Demands and Consequences

Interesting, but not surprising, to read in my local newspaper that my home city of Victoria, BC, Canada, is not alone as it wrestles with the problem of people who are homeless – and want to remain that way until their demands are met.

Demands? Yes, I think that’s the right word when interpreting the statements attributed to one Ivan Drury who was in attendance Thursday (Feb.25) for “a celebration” at self-proclaimed “tent city” on what was once the lawn of Victoria court house. Any semblance of a lawn disappeared in winter rains weeks ago as ramshackle shacks and tents from modern to reclaimed sheets of tattered canvas covered every square foot of a once demure, peaceful patch of green.

On one side across the street stands Christchurch Cathedral solid and solemn in its affirmation that those who provide shelter, clothing, food and drink for the needy are following original, admirable doctrine advocated by Jesus Christ: “Inasmuch as ye have done it unto one of the least of these my brethren ye have done it unto me.”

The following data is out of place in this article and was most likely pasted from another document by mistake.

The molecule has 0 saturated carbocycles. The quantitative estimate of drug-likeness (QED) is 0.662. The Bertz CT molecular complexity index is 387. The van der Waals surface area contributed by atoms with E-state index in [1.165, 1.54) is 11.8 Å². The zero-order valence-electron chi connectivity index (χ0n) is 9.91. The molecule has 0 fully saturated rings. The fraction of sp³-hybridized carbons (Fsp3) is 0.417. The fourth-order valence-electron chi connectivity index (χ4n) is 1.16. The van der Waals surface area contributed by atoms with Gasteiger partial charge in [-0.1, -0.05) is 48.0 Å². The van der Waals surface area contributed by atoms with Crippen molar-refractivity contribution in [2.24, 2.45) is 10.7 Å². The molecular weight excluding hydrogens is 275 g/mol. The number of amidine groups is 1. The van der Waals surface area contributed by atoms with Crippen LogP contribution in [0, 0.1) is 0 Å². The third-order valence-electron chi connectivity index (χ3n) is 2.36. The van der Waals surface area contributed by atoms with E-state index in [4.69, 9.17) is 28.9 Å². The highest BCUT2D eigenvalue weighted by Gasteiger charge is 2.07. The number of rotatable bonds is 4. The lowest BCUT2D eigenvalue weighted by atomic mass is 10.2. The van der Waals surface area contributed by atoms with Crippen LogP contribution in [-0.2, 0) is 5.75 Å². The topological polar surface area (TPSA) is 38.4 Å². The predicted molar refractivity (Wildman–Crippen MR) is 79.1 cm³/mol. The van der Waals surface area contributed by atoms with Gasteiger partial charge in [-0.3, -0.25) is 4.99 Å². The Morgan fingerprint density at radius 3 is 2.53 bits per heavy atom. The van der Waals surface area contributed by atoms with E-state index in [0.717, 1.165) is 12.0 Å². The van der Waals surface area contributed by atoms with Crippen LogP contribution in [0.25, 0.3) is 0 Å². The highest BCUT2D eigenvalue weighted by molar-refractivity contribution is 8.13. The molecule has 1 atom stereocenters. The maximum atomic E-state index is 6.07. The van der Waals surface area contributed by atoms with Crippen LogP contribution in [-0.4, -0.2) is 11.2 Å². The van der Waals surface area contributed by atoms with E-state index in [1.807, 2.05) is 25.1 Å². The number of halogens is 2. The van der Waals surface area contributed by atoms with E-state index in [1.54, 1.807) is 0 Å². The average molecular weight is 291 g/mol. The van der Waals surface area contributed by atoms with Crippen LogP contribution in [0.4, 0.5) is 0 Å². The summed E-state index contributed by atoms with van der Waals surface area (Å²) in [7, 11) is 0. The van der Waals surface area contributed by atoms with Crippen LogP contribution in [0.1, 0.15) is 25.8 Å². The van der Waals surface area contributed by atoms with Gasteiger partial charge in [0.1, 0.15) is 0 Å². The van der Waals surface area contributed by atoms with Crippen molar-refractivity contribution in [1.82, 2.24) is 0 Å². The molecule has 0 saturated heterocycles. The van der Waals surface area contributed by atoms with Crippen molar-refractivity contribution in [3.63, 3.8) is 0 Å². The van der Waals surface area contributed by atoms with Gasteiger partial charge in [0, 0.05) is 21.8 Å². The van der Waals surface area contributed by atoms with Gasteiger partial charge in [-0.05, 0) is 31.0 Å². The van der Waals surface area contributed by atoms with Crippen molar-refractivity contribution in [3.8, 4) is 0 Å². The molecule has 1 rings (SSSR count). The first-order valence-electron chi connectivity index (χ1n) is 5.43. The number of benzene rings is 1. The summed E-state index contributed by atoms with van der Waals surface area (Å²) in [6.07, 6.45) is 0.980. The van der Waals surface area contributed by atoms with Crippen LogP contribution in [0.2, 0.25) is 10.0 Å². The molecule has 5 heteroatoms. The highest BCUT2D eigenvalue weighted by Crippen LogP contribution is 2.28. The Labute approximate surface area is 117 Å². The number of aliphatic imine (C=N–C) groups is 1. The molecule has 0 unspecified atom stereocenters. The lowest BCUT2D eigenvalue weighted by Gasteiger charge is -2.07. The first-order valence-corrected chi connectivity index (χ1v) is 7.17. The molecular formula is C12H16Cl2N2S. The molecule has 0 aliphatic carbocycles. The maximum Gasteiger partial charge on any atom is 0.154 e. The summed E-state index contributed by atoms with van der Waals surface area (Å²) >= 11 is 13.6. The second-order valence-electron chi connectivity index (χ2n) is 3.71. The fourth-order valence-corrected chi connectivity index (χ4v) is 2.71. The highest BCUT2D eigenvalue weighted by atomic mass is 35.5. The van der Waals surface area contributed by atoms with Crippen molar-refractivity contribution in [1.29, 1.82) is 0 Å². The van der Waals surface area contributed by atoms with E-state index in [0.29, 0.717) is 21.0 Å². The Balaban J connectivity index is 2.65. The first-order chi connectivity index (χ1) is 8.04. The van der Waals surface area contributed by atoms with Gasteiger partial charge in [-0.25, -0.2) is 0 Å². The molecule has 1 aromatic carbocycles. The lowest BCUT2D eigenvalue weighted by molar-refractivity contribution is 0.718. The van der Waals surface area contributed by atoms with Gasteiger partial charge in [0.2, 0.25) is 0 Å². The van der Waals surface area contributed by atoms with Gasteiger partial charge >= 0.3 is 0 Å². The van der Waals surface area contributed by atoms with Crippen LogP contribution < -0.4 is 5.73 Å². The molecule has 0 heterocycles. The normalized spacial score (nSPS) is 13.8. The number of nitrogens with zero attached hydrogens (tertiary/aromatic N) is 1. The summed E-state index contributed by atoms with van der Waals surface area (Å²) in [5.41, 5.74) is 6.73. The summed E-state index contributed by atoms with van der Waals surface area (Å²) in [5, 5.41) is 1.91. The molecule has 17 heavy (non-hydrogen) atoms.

On another side stand the Law Courts where the rule of law, the most important foundation stone in any society claiming to be governed by the ideals of democracy, is upheld. The courts have decreed that where a government fails to provide adequate “shelter” for its citizens the “homeless” can pitch a tent or build a shelter on public land until more adequate accommodation becomes available.

While church and the law sit in their respective, comfortable, cloisters collectively washing their hands of the core issue while voicing religious or legal opinions, Victoria’s “tent city” festers in the muck.